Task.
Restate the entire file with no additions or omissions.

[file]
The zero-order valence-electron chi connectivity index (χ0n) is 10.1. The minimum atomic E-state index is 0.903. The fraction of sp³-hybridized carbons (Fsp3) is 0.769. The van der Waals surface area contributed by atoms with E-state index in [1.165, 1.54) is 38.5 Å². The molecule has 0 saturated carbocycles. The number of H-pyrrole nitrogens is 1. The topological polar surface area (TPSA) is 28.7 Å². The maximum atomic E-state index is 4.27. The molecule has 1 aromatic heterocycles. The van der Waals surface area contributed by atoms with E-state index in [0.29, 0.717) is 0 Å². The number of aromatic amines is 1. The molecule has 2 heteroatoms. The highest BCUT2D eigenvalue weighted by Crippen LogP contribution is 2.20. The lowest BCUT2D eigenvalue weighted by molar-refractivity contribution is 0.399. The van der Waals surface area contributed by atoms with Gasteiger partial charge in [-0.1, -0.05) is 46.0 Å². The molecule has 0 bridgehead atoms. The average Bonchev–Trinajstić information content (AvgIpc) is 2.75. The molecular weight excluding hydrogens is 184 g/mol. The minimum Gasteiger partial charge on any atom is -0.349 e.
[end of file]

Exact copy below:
The zero-order valence-electron chi connectivity index (χ0n) is 10.1. The minimum atomic E-state index is 0.903. The fraction of sp³-hybridized carbons (Fsp3) is 0.769. The van der Waals surface area contributed by atoms with E-state index in [1.165, 1.54) is 38.5 Å². The molecule has 0 saturated carbocycles. The number of H-pyrrole nitrogens is 1. The topological polar surface area (TPSA) is 28.7 Å². The maximum atomic E-state index is 4.27. The molecule has 1 aromatic heterocycles. The van der Waals surface area contributed by atoms with E-state index in [0.29, 0.717) is 0 Å². The number of aromatic amines is 1. The molecule has 2 heteroatoms. The highest BCUT2D eigenvalue weighted by Crippen LogP contribution is 2.20. The lowest BCUT2D eigenvalue weighted by molar-refractivity contribution is 0.399. The van der Waals surface area contributed by atoms with Gasteiger partial charge in [-0.1, -0.05) is 46.0 Å². The molecule has 0 bridgehead atoms. The average Bonchev–Trinajstić information content (AvgIpc) is 2.75. The molecular weight excluding hydrogens is 184 g/mol. The minimum Gasteiger partial charge on any atom is -0.349 e.